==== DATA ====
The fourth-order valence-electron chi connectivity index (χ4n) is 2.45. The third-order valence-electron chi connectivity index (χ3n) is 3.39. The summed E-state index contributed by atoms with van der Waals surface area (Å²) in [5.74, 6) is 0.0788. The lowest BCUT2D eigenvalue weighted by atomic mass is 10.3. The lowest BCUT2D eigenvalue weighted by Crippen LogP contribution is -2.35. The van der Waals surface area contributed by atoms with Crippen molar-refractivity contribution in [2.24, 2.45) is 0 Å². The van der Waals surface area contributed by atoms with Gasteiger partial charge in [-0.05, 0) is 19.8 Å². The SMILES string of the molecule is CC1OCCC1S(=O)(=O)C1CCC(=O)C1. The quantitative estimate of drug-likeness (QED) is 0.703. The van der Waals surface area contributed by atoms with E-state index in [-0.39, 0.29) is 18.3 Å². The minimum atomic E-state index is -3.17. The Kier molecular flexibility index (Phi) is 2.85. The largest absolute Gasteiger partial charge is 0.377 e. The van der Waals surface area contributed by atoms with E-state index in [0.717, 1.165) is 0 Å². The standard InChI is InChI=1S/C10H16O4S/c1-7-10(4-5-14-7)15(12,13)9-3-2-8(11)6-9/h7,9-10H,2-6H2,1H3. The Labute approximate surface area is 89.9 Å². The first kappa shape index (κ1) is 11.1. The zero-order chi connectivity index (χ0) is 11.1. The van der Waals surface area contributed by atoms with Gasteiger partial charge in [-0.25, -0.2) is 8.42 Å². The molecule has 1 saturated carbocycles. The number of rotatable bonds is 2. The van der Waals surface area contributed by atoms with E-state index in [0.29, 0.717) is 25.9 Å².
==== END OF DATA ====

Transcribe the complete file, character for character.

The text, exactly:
The fourth-order valence-electron chi connectivity index (χ4n) is 2.45. The third-order valence-electron chi connectivity index (χ3n) is 3.39. The summed E-state index contributed by atoms with van der Waals surface area (Å²) in [5.74, 6) is 0.0788. The lowest BCUT2D eigenvalue weighted by atomic mass is 10.3. The lowest BCUT2D eigenvalue weighted by Crippen LogP contribution is -2.35. The van der Waals surface area contributed by atoms with Crippen molar-refractivity contribution in [2.24, 2.45) is 0 Å². The van der Waals surface area contributed by atoms with Gasteiger partial charge in [-0.05, 0) is 19.8 Å². The SMILES string of the molecule is CC1OCCC1S(=O)(=O)C1CCC(=O)C1. The quantitative estimate of drug-likeness (QED) is 0.703. The van der Waals surface area contributed by atoms with E-state index in [-0.39, 0.29) is 18.3 Å². The minimum atomic E-state index is -3.17. The Kier molecular flexibility index (Phi) is 2.85. The largest absolute Gasteiger partial charge is 0.377 e. The van der Waals surface area contributed by atoms with E-state index in [0.717, 1.165) is 0 Å². The standard InChI is InChI=1S/C10H16O4S/c1-7-10(4-5-14-7)15(12,13)9-3-2-8(11)6-9/h7,9-10H,2-6H2,1H3. The Labute approximate surface area is 89.9 Å². The first kappa shape index (κ1) is 11.1. The zero-order chi connectivity index (χ0) is 11.1. The van der Waals surface area contributed by atoms with Gasteiger partial charge in [-0.25, -0.2) is 8.42 Å². The molecule has 1 saturated carbocycles. The number of rotatable bonds is 2. The van der Waals surface area contributed by atoms with E-state index in [0.29, 0.717) is 25.9 Å².